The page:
(ii) Fabricated metal wall construction. Metal wall construction shall consist of sectional sheets of steel or aluminum not less than No. 14 gage securely fastened to a metal framework. Such metal wall construction shall be either lined inside with brick, solid cement blocks, hardwood not less  than four inches in thickness or shall have at least a six-inch sand fill between interior and exterior walls.

(iii) Wood frame wall construction. The exterior of outer wood walls shall be covered with iron or aluminum not less than No. 26 gage. An inner wall shall be constructed so as to provide a space of not less than six inches between the outer and inner walls, which space shall be filled with coarse dry sand and weak concrete.

(iv) Floors. Floors shall be constructed of, or covered with, any suitable flooring material except steel or other ferrous metal and shall be strong enough to bear the weight of the maximum quantity to be stored.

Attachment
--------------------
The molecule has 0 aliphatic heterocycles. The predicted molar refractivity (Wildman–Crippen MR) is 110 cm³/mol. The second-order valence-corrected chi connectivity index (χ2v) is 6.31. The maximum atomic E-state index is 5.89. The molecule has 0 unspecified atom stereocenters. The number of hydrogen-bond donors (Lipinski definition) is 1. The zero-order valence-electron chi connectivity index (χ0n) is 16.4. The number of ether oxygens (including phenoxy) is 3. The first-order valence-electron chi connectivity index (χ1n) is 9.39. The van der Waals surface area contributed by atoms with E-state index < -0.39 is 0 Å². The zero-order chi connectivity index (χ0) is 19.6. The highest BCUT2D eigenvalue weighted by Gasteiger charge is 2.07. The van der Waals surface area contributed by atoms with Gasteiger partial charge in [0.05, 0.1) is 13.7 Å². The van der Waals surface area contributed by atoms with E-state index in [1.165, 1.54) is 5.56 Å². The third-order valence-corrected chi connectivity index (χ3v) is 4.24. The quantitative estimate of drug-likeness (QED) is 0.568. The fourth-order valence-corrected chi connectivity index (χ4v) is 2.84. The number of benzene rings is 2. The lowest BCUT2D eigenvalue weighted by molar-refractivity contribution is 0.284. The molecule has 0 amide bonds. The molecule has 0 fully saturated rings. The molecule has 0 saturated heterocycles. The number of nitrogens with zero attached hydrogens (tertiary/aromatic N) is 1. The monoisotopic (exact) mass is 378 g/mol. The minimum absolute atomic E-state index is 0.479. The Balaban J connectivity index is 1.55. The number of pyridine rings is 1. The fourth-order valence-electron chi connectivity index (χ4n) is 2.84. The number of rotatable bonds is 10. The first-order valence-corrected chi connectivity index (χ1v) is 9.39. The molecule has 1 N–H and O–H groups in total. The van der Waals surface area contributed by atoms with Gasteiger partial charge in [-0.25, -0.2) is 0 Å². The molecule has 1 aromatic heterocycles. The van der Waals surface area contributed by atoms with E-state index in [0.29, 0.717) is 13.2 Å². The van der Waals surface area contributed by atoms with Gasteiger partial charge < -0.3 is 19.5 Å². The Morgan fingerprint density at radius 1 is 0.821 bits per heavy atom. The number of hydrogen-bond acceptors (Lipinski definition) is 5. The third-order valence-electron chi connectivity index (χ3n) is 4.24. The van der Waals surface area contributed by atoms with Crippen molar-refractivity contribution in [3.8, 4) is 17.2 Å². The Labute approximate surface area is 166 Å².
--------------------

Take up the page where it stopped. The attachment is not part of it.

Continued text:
(v) Foundations. Foundations shall be constructed of brick, concrete, cement block, stone or wood posts. If piers or posts are used in lieu of a continuous foundation, the space under the building shall be enclosed with metal.

(vi) Roofs. Roofs shall be constructed of noncombustible material, shall be watertight and shall be adequately supported for dead load, wind load and snow load, where applicable.

(vii) Bullet-resistant ceilings or roofs. Where it is possible, because of the general topography of the adjacent area and not because of the presence of adjacent trees, structures and earth barricades, for a bullet to be fired directly through the roof and into the storage magazine at such an angle that the bullet would strike a point below the top of the inner walls, the ceilings and roofs of such storage magazines shall be protected by one of the following methods: